Generation Z tweenies and teenies are too busy on the internet to revolt says new JWT report

New generations are a terrifying thing (at least to older people) but the so-called Generation Z (people born after 1995) seem more like amiable aliens according to a new US and UK study by JWT.

Compared to the hairy monsters and social revolutionaries of the 1960s and 70s and the punks of the early 80s this lot are to be found poring over their latest mobile device in preference to more traditional activities like beating up pensioners and pinching policemen’s helmets.

They’re addicted to gadgets, still chiefly desktops and laptops but, increasingly, smartphones and tablets. But they still watch loads of telly (mostly on old-fashioned boxes in the living room). Games and music gadgets are losing ground to smarts. Roughly half of them prefer to shop online.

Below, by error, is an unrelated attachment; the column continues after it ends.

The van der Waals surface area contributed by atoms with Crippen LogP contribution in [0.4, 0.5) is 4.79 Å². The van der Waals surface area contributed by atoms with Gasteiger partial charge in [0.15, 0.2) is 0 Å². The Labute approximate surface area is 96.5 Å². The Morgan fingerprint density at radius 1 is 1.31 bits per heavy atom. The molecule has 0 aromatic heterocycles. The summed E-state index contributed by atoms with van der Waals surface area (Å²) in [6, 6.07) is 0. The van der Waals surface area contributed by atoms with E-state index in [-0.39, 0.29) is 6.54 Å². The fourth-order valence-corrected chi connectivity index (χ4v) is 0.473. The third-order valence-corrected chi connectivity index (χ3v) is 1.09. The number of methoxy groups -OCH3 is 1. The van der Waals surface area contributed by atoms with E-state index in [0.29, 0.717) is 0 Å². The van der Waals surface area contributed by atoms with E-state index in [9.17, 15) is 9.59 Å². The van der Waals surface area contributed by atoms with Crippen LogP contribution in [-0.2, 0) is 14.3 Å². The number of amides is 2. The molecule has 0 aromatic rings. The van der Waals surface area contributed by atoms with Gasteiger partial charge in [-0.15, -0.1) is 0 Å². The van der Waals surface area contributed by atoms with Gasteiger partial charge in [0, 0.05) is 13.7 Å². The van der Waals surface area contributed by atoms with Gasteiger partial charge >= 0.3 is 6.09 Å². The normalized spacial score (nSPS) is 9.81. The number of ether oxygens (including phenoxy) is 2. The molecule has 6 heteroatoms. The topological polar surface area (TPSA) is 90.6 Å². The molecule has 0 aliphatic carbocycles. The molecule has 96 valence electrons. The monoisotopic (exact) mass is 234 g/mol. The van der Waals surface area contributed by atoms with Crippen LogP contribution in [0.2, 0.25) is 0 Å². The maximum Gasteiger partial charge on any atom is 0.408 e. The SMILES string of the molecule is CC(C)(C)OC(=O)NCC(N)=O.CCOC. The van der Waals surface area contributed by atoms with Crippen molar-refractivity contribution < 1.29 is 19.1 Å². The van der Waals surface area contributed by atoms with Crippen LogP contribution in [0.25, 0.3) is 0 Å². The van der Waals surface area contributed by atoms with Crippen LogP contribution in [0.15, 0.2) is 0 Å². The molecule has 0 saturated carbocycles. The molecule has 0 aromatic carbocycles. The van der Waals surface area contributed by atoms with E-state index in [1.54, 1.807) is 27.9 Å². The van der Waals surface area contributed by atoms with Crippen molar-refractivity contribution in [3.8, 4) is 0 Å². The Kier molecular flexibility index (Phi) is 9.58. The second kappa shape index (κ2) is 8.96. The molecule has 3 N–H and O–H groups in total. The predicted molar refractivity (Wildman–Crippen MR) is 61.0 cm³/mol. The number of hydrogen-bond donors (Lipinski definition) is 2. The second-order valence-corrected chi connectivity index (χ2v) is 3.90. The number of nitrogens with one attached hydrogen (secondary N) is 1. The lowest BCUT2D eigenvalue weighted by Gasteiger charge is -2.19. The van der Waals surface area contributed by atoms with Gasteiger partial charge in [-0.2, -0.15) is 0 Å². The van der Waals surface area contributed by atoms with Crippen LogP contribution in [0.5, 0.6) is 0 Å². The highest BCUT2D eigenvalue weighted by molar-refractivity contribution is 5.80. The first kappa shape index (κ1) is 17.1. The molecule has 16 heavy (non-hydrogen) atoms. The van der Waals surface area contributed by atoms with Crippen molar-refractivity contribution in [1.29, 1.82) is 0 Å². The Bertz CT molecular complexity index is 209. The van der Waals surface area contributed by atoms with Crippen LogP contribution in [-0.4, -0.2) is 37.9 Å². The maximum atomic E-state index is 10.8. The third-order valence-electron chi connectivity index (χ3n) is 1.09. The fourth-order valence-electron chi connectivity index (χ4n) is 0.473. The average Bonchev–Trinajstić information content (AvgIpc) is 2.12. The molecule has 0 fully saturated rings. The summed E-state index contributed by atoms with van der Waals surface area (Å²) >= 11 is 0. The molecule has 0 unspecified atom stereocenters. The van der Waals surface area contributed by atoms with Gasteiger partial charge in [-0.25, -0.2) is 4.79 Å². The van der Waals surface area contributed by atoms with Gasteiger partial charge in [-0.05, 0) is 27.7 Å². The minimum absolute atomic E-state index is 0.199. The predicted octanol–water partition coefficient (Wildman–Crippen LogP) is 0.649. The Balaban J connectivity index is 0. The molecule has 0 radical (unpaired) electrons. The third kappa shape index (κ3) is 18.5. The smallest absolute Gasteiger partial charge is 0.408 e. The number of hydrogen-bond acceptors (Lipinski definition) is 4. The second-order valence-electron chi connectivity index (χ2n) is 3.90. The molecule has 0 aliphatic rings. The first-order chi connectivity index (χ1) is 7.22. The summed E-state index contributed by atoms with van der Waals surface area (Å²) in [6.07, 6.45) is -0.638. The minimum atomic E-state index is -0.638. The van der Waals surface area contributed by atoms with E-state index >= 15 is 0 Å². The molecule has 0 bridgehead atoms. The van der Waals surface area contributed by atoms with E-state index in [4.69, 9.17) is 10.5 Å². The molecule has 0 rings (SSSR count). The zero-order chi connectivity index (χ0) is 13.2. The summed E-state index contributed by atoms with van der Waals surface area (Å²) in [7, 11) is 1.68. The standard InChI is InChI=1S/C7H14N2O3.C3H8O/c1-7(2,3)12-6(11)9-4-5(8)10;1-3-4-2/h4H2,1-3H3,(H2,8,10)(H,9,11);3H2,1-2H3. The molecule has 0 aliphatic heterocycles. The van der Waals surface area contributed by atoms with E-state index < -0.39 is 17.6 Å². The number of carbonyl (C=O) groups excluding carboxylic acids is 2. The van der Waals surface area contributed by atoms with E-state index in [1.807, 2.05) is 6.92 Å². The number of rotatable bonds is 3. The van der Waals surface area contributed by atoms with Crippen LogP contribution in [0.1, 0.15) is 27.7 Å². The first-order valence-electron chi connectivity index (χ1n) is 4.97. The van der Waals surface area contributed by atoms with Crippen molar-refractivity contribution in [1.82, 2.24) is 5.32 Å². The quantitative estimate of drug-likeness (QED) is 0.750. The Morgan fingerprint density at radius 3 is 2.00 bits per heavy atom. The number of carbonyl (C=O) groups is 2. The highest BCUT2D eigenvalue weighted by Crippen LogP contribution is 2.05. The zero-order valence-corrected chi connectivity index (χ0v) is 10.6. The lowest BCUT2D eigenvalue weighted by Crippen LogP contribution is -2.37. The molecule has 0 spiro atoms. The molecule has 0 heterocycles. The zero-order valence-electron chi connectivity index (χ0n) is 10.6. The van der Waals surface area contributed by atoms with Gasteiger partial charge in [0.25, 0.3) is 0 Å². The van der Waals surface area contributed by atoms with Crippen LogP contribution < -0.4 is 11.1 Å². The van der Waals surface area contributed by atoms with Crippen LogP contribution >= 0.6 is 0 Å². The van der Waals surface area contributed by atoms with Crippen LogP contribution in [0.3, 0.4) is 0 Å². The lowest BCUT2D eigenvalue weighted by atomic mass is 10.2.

What they really, really don’t want to happen is be denied access to their gadgets, which many of claim to be the easiest and safest way to socialise. Girls feel this even more strongly than boys, And pre-teens are determined to share this brave new world although they’re supposed to be excluded from things like Facebook (over 13s only supposedly). But many find a way around it.

They’re very aware of the their parents’ finances, in part because the parents pay for the gadgets. And nearly 80 per cent are worried about the economic situation, in particular eventually being able to get a decent job. Without which, of course, you can’t afford an iPad.

None of this is very surprising but does represent, if you like, a sort of triumph of capitalism. The world belongs to the gadget makers.

The report, Gen Z: Digital in their DNA, was written by Will Palley for JWT director of trendspotting Ann Mack.

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About Stephen Foster

Stephen is a former editor of Marketing Week and London Evening Standard advertising columnist. He wrote City Republic for Brand Republic and is a partner in communications consultancy The Editorial Partnership.